Mr. Derek Riley, President of NLI, called me on August 15, 1997 and told me that I had bett3er stop talking to other franchisees or he would “race our relationship to a very speedy conclusion”. Mr. Riley accused my wife and me of breaching a non-existent confidentiality agreement regarding a special “deal” for 1997.

NLI/FTC refuses to neither accept any responsibility for the financial losses that have been incurred because of their advise nor to arrive at a reasonable settlement of the outstanding issues as defined the document, Appendix B “Franchise Review” (see Code of Ethics, Subsection 6: no reasonable resolution attempted by franchisor).

Mr. Derek Riley and NLI/FTC have repeatedly accepted no responsibility for the $74,549 net loss in our first year. He accepts no responsibility for the accumulated loses of over $127,000 for the first three years. Mr. Steve Rogers, President of The Franchise Company said in a telephone conversation on August 8th that I “really didn’t lose $127,283 over the first three years, did I”? I assured Mr. Rogers that I did.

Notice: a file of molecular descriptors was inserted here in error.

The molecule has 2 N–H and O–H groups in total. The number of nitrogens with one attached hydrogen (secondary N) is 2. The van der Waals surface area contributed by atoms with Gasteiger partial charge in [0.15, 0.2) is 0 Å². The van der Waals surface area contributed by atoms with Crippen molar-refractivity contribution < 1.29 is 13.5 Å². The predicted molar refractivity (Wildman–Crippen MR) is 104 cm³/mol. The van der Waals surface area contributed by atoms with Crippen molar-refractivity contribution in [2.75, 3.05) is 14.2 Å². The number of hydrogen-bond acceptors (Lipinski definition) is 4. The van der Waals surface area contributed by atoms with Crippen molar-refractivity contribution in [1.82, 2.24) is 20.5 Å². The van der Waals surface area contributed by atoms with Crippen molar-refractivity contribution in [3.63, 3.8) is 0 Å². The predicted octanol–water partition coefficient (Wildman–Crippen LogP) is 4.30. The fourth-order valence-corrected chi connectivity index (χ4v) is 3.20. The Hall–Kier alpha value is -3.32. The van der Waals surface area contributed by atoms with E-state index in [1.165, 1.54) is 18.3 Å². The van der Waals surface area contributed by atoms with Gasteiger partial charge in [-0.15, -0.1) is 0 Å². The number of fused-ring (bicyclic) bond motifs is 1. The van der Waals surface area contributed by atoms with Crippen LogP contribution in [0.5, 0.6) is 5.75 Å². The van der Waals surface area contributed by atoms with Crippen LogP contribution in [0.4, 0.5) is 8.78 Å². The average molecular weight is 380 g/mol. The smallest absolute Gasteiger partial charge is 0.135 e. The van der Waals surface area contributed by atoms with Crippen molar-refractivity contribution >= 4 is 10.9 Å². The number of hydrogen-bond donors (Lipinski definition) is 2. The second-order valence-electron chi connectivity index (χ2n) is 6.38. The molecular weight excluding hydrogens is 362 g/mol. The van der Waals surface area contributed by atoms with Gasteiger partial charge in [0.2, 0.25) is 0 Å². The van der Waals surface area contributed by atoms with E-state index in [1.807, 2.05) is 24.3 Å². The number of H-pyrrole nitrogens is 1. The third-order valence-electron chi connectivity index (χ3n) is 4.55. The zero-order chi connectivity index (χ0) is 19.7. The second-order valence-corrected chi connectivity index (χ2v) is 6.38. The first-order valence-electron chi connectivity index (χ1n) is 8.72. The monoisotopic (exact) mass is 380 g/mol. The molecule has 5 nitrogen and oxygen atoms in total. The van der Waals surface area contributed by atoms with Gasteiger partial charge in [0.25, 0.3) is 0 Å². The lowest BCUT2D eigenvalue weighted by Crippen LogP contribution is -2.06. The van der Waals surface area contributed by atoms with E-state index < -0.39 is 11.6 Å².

The revenue potential of this business was grossly overstated before I signed the franchise agreement. I have simply run out of money and NLI/FTC are unwilling to accept any responsibility for this situation. I assure you I am not the last Nutri-Lawn franchisee you will be hearing from. Most others have much more serious debt loads than I do.

I look forward to your early response. My franchise agreement term expires on December 10, 1997 and I am unable to commit to my existing customers for next year. I am more than willing to discuss the matter with someone within the C.F.A. who actually knows something about the landscaping or lawn care businesses. I believe I have operated in a very responsible and professional manner within the Ontario franchise business sector and am more than willing to have my record withstand independent review.

Thank you for your time.


Les Stewart

cc: Mr. John Sotos
Mr. Tony Martin
Mr. David Tsubouchi
Mr. Joe Tascona

Risks: 19970901 Complaint letter, Canada,